This just in: Come Oct. 7, 2017, Microsoft will be shuttering its Xbox Live Indie Games (XBLIG) service—forever! Noooo!
But wait…what? Oct. 7th? Hasn’t that already passed?
Indeed, few probably noticed or cared when Microsoft finally pulled the proverbial plug on a service that, once upon a time, was described as the platform to redefine “…who could be a game developer.” And yes, since its inception in 2008, the Xbox 360 initiative has hosted thousands of indie games. Some 3,404, to be exact.
With the closing of XBLIG, would-be masterpieces like, um, Shooting Chicken Brutal Suckers, could be lost forever!
Yet, these are not “indie” games of the Shovel Knight or Axiom Verge pedigree, but rather, the “let’s pay a dollar and hope it works” variety. From lewd dating sims and vibrator stimulators to space shooters that looked built in Microsoft Paint, the service was often derided for the very reasons it was once heralded—its games could be published and sold without any form of professional oversight. In other words, unlike publishing a game officially through, say, Xbox Live Arcade, in which the code and gameplay are reviewed by Microsoft itself, XBLIG was a digital Wild West where anything and everything could be realized…for better or for worse.
Nevertheless, this lawless quagmire still birthed some notable titles; some, like Breath of Death VII, Titan Attacks, and Wizorb, would even find success on other platforms. Others, sadly, would not be so lucky, eventually vanishing as XBLIG closed. And that’s a tragedy—art should be preserved and history remembered, no matter how great or small.
Games this cool can't be allowed to die, right?!!
Microsoft is supposedly working on a solution to this issue, but for now, the cause for preservation seems to be falling more on the enthusiast community with Cathy Vice of Indie Gamer Chick leading the charge. According to GamesRadar, Ms. Vice is encouraging developers to shift their creations to other, more permanent platforms. Not an easy task, considering many of these once-budding designers are either difficult to locate or simply don’t have the time to sacrifice for what is essentially a profitless exercise. Which means, sadly, that many of these games will remain lost to the ether.
Even so, I offer my own scant list of decent XBLIG titles I’ve accrued over the years. These games, of course, are now largely unattainable—a mere description and link is the best I can offer. But perhaps, one day, thanks to the efforts of gamers the world-over, we may see them reborn in some other form.
I Made a Game With Zombies!—One of the earliest XBLIG success stories, this somewhat amateurish twin-stick shooter is largely remembered today for its insane, mesmerizing soundtrack. The game is mildly entertaining, too.
Johnny Platform’s Biscuit Romp—A decent, and quickly difficult, single-screen platformer. Being a fan of the genre, I’d like to see this live on in some other form.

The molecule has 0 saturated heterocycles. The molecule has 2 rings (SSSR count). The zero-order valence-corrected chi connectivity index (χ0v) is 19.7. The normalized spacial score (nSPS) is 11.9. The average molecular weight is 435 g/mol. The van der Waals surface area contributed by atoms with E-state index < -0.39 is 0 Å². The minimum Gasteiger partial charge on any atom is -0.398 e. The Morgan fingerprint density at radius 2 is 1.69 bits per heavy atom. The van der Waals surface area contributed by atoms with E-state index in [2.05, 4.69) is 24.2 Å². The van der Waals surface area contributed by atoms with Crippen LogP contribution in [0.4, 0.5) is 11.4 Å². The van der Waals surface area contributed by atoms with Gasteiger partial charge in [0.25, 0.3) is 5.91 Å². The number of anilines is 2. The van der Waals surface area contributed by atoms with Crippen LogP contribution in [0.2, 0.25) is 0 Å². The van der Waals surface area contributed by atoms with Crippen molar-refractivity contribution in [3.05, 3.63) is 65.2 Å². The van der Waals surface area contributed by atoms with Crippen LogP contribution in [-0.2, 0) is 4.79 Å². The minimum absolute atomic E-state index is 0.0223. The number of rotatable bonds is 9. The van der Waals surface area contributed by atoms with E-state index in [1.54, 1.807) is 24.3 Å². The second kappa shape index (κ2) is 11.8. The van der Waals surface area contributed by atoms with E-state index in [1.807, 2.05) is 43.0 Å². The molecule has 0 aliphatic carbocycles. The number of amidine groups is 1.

Kaiten Patissier—A strange, Japanese-made puzzle game in which the player must guide a cute lass through a rotatable maze, scouring its every nook and corner for fruit. It’s more fun than it sounds!
Platformance: Temple Death—A punishing platformer not unlike Spelunky, but contained within a very small, persistent world. It’s a tad unpolished but bears some charm.
Crossfire 2—A fun Space Invaders-style shooter in which the player must flip his cannon between the top and bottom levels of the playfield through some handy gravity manipulation. The later stages are intense.
Arkedo Series—03 Pixel!—Developer Pastgames is known for its distinct, polished creations, and this retro-fueled platformer starring mascot Pix the Cat is a surreal experience to behold.
Noyd—Although essentially a mini-game collection inspired by the likes of Pac-Man, Pong, and even Hangman, what makes this title unforgettable is its very namesake, the obnoxious “Noyd.” This devious A.I. will taunt the player throughout the game’s many challenges, ratcheting up the difficulty of each game to near-impossible levels. Weird, but definitely worth trying.
LCD Dungeon System XL—A strange, Game and Watch simulator of sorts that demonstrates how a relatively complex dungeon crawler could have been possible on the primitive technology. I wrote a mini-review for it years ago.
Of course, this puny list is just a sampling of XBLIG’s better offerings. Indeed, the website Retronauts posted its own top ten here. Other games, such as Shipwreck (a nice homage to Link’s Awakening) and Ultratron (another homage, this time to Robotron), have found homes elsewhere.
And finally, I’d be remiss not to mention Microsoft’s newest indie initiative. Coined the Creator’s Collection, it’s essentially the Xbox One’s successor to XBLIG, with the same sloppy output of quality and, yes, that same haunting question…
Will these games, one day, also cease to be?
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